Since hackers work hard, it’s our job to work harder to create diverse, strong passwords, passphrases and security questions. It’s too bad remembering them all can be a pain, but that brings us to our next rule.
5. Don’t forget about this extra protection
No account security is complete without fully deployed two-factor authentication (2FA). This handy security method has been around for some time now and revolves around using an additional form of identification to access your account.
2FA uses something only you know (an answer to a question), something you have (your device), or who you are (a fingerprint, voice pattern or facial scan).
Most commonly, the platform will ask for your cell phone number, and you’ll verify your login attempt with a code the platform texts you. This is a strong strategy for several reasons.
First and foremost, it ties your account access to something only you possess — meaning only you or someone with access to your phone will have the ability to get in. Second, you’ll be informed of any unauthorized login attempts immediately.
Most importantly, 2FA adds a step that many career hackers won’t even attempt to bother with. It’s too much hassle and far beyond the abilities of any automated programs or brute force hacker apps that might help crack your code.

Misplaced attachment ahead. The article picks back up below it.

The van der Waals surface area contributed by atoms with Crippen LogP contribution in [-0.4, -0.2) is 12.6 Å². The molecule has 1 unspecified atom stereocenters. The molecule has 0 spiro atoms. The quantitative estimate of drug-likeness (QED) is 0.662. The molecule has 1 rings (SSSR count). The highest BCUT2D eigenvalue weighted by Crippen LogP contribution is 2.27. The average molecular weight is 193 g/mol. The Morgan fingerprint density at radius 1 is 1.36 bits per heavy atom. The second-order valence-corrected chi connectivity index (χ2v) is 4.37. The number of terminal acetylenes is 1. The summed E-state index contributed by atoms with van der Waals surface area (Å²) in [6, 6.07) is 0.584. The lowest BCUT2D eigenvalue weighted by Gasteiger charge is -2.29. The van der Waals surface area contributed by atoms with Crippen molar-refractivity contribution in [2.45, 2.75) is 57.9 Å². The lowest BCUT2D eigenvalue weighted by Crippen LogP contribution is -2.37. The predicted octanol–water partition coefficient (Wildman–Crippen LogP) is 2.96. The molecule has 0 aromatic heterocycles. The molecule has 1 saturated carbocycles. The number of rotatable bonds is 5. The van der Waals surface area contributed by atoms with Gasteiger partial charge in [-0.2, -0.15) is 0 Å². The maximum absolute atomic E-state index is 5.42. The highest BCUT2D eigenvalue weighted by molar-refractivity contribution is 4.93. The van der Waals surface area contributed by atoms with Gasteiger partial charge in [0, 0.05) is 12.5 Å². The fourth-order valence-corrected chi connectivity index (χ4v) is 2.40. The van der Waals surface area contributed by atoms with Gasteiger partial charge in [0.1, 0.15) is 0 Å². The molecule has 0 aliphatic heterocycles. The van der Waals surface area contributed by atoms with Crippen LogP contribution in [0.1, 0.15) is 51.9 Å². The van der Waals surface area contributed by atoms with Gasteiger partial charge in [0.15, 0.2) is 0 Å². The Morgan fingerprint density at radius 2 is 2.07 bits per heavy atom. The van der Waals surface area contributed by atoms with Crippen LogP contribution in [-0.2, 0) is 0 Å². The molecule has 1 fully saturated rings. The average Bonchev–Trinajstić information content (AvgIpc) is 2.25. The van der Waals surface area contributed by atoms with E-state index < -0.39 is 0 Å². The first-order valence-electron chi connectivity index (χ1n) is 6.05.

6. Authenticator apps make 2FA a breeze
Authenticator apps, like password managers, automate security processes. An authenticator app is usually installed on your smart device. It generates one-time passcodes consisting of 6-8 digits every 30 seconds. The code expires after 30 seconds, so if someone manages to get a hold of it, it won’t work after that time has passed.
You don’t need to provide a phone number to the app; the app itself is unique to your phone. Setting up an authenticator app with a site usually consists of scanning a QR code with the app to save a secret key. Afterward, whenever you log in to that site, it sends a code to your app generated from the initial secret key and the current time.
Both Google and Microsoft have their own authenticator apps. Tap or click here for more information.
7. It’s not that hard to keep organized if you use this tool
A password manager is one of the biggest essentials for modern internet users. By using one, you’re putting your passwords under encryption, which helps keep them safe.
A password manager stores and generates login information for all your devices and accounts. These programs can be installed as software or accessed through a website, browser extension or the cloud.
Our sponsor, Roboform, stores your passwords with just a tap or click. Online shopping and logins are easy thanks to its AutoFill function.